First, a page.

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Belle K. Abbott
This eBook from the Gutenberg Project consists of approximately 169 pages of information about Leah Mordecai.

Silence at length settled upon the camp, and one by one the groups of comrades disbanded.  The campfires were extinguished, and at an early hour sleep tenderly enfolded these guardians of their country’s peace and security.

CHAPTER XXVII.

The spring had come again, and a little more than its first month had elapsed when, early one morning, as the sun was stealing up softly from the east, and before it had brought the hour for the slumbering troops to be aroused by another r‚veille, or had gilded the hills and valleys with its light, Captain Marshall, accompanied by his faithful orderly, Franco, entered the half-slumbering town of Minneopoli and turned toward the inn, whence the coach was soon to leave for the nearest railway station.

“Lieutenant Styles will be in command, Franco, till I return, you know, and I fear he will form a dangerous substitute, with his affable nature,” said the captain, as the hour of parting drew near.

“Well, never mind that, captain; no matter how affable, we boys do not wish a new commander just now,” returned the true-hearted boy.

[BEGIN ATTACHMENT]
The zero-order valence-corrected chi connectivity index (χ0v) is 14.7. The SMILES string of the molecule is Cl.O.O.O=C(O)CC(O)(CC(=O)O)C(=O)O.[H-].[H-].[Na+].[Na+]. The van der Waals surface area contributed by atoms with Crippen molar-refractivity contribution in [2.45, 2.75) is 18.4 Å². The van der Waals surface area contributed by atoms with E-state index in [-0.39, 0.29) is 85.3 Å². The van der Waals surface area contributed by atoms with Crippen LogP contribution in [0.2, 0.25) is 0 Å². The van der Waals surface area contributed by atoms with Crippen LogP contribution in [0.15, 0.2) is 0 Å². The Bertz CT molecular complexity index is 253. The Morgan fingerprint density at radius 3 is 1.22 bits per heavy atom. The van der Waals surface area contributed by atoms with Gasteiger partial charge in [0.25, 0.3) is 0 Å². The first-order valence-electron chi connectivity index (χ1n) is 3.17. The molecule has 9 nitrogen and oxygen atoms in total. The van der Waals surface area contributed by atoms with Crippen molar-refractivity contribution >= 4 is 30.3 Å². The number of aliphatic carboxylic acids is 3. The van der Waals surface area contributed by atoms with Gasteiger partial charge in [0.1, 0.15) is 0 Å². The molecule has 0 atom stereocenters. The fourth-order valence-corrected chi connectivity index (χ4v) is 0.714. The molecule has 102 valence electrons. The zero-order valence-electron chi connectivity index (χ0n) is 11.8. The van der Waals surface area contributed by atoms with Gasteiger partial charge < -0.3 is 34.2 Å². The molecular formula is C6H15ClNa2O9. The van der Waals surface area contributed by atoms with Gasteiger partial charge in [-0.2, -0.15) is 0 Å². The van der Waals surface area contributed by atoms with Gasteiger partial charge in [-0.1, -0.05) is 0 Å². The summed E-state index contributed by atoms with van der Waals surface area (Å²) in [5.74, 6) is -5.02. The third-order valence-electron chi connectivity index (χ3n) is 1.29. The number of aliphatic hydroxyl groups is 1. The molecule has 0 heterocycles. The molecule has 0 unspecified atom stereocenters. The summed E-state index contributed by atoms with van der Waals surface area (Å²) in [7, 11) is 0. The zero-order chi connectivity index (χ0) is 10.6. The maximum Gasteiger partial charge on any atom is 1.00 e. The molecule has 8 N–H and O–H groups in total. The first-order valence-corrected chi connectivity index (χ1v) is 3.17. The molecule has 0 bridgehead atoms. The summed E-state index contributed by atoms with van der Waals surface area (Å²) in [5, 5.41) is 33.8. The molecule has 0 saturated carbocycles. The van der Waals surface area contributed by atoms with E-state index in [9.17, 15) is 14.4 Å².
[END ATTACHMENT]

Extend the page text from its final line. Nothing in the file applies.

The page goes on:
“Take care of your scalps, Franco.  Don’t let the ‘red-skins’ surprise you while I am gone.  There, I see the coach is ready.  I must soon bid you adieu.”

“If I remember the bravery of my captain, the red devils won’t get my scalp, I’ll wager.  But I hope they are settled for a time.  Come back as soon as you can, captain, and in your absence think occasionally of Franco, will you?  There comes the coach.  The horses are fine and gay.”

“Rest assured, Franco, I will think of you, and often too.  How I would like to take you with me!  But take care of yourself.  A month’s absence is not such a long time, after all.  Good-by, my dear fellow, good-by;” and seating himself in the waiting coach, Captain Marshall waved an adieu to his sorrowful young companion, and at the same moment the coach driver hallooed, “All ready!” and gave a sharp crack of the whip; the horses dashed forward, and recruit and captain were soon separated-separated forever.  In less time than a fortnight, Captain Marshall had accomplished his long and troublesome journey, and was safe once more within his native State.

“I tell you, Fred,” said the captain, one day when he was visiting a friend in the Queen City, “the agitated, portentous state of affairs in this section distresses and alarms me.  I had no dream of the warlike aspect of this quiet Queen City of the Sea.  I fancied we had all the trouble with us, in the north-west, among those wretched savages.  I came home for a month of recreation and pleasure, and—­” he uttered with slight hesitation—­“for the fulfilment of my plighted troth; for the realization of the bright dream of a love that has brightened my heart for nearly two years.  Yes, Fred, and if it were not for the business that takes me to fair Melrose, I should regret that my coming home had been just at this time.  I tell you, my good fellow, the future portends evil, if not bloodshed.”

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